Operators warn against all but essential travel as strikes loom

Passengers are being warned by Network Rail and train operators not to attempt to go by train tomorrow, which is the first of several strike days during early October.

Tomorrow will see stoppages called by the RMT, ASLEF and TSSA, and the joint effect will come near to closing the network in England. Walkouts by Network Rail signallers will also mean serious disruption in Scotland and Wales.

Network Rail has estimated that about 11 per cent of usual services will be able to run. Manchester Piccadilly, Liverpool Lime Street, Birmingham New Street and London Euston will be among many stations which will be closed. Caledonian Sleeper services will also be affected, but trains are expected to run between the central belt and London.

A second strike of ASLEF drivers has been called for Wednesday. Birmingham New Street and London Euston will both be closed, while Liverpool Lime Street will only be open for Chester services. Only very limited services will be running from  Manchester Piccadilly.

A third strike, of 40,000 RMT staff, will be staged on the following Saturday, 8 October. Trains will run on main routes, but there will be fewer than usual. Last trains will depart between 15.00 and 17.00.

A further RMT strike on ScotRail only has also been called for 10 October.

Network Rail’s North West and Central region managing director Tim Shoveller said: ‘Despite our best efforts to compromise and find a breakthrough in talks, rail unions remain intent on continuing and coordinating their strike action.

‘This serves only to ensure our staff forgo even more of their pay unnecessarily, as well as causing even more disruption for our passengers and further damaging the railway’s recovery from the pandemic.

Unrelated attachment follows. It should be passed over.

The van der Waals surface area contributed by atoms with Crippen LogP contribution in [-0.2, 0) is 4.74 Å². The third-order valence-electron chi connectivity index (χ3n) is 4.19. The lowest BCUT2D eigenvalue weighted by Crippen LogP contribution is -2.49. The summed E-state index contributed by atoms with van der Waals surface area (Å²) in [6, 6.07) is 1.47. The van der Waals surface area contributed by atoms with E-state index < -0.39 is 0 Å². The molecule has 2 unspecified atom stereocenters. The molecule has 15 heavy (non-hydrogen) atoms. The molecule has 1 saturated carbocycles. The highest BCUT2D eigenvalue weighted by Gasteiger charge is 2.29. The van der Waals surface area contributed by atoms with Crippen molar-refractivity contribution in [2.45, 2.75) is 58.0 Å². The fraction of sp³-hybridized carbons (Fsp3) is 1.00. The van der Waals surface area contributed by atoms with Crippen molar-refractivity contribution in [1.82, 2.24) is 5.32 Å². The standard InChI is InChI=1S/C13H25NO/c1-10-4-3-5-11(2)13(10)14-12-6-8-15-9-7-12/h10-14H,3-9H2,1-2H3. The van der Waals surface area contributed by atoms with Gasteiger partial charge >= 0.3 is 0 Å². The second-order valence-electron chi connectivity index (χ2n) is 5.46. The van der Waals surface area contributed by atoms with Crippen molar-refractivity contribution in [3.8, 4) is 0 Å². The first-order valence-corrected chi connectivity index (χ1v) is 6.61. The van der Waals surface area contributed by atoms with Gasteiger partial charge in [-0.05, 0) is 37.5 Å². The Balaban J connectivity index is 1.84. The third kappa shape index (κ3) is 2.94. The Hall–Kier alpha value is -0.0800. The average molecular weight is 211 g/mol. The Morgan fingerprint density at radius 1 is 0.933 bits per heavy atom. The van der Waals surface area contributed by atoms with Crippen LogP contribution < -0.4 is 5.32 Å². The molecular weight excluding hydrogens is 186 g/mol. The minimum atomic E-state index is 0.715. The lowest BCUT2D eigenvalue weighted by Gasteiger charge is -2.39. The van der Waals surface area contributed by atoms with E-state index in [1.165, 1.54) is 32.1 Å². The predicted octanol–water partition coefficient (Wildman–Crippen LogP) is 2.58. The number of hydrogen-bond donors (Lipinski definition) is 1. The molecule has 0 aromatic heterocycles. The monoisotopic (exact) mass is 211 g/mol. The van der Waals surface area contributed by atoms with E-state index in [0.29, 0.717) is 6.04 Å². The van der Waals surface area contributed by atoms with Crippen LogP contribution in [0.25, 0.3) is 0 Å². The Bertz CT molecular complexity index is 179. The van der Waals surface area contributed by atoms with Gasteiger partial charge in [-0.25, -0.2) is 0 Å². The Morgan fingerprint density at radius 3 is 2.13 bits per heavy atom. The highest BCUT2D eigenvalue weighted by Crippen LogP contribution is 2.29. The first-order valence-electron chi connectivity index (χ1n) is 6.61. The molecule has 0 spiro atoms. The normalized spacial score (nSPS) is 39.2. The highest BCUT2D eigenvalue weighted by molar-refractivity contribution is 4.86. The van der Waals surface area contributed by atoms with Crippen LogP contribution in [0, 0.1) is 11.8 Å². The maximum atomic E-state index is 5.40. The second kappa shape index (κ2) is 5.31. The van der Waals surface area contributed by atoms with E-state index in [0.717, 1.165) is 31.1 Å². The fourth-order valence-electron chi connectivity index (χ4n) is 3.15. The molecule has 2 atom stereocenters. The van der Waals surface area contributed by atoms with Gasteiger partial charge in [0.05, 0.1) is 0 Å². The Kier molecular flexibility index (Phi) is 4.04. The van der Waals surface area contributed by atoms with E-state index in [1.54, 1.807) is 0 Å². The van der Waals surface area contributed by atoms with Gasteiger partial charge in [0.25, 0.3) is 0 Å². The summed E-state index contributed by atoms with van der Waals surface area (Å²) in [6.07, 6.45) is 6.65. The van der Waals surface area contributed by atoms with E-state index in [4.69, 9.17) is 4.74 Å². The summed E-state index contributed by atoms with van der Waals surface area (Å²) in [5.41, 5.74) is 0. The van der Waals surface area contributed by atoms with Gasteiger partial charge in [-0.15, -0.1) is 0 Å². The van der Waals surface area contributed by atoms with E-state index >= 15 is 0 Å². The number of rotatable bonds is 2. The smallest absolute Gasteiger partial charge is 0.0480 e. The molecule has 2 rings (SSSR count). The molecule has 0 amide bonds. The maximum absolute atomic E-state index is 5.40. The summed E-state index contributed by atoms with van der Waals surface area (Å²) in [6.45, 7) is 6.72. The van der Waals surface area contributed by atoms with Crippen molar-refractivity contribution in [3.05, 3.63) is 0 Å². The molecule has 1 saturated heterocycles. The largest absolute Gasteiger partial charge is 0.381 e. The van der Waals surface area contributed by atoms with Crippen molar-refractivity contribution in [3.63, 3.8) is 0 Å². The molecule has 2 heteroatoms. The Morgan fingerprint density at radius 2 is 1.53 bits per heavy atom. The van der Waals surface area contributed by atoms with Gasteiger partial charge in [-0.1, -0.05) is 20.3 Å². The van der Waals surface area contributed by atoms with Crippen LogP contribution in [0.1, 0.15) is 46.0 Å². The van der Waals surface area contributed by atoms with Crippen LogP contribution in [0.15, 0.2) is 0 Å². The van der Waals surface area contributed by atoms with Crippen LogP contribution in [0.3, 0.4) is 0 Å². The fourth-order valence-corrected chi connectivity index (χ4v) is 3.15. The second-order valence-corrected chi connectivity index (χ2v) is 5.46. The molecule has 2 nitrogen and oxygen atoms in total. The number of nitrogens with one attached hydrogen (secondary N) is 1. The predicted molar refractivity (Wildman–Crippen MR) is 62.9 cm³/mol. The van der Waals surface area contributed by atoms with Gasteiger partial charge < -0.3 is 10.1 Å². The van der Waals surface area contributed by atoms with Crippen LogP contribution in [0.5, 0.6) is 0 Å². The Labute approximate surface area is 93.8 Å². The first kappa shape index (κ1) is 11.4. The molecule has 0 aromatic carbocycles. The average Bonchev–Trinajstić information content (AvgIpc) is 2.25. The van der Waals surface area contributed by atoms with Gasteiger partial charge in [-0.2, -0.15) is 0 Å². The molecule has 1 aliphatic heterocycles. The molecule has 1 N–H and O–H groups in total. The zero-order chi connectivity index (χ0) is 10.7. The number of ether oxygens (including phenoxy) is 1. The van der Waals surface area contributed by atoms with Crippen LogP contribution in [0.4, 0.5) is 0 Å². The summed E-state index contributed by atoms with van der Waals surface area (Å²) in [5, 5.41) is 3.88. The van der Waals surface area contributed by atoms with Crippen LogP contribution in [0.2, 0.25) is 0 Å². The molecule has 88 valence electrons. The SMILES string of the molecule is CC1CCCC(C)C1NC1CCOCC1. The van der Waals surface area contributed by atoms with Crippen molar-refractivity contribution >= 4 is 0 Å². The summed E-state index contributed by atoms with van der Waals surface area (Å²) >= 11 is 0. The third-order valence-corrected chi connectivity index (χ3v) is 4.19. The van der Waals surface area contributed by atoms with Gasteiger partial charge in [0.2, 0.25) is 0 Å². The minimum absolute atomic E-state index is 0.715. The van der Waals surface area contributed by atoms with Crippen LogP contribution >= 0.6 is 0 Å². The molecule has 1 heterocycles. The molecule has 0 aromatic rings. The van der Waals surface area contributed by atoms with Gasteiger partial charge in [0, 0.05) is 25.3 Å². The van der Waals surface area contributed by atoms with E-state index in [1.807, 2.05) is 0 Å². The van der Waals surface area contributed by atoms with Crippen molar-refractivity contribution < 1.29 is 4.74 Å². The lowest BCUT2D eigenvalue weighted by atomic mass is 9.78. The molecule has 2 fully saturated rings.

‘Passengers who want to travel this Saturday, and indeed next Wednesday and next Saturday, are asked only to do so if absolutely necessary. Those who must travel should expect disruption and make sure they check when their last train will depart.’

There have been talks between the government and union leaders since new transport secretary Anne-Marie Trevelyan was appointed as the replacement for Grant Shapps in early September, but without apparent effect.

RMT general secretary Mick Lynch said that it was ‘encouraging’ that Anne-Marie Trevelyan had met the union.

He continued: ‘We welcome this more positive approach from the government to engage with us as a first step to finding a suitable settlement. However, as no new offer has been tabled, our members have no choice but to continue.’

There is likely to be some disruption in the early morning of the day after each strike, Sunday 2 October, Thursday 6 October and Sunday 9 October, as the network returns to normal.

source= http://www.railnews.co.uk/news/2022/09/30-operators-warn-against-all-but.html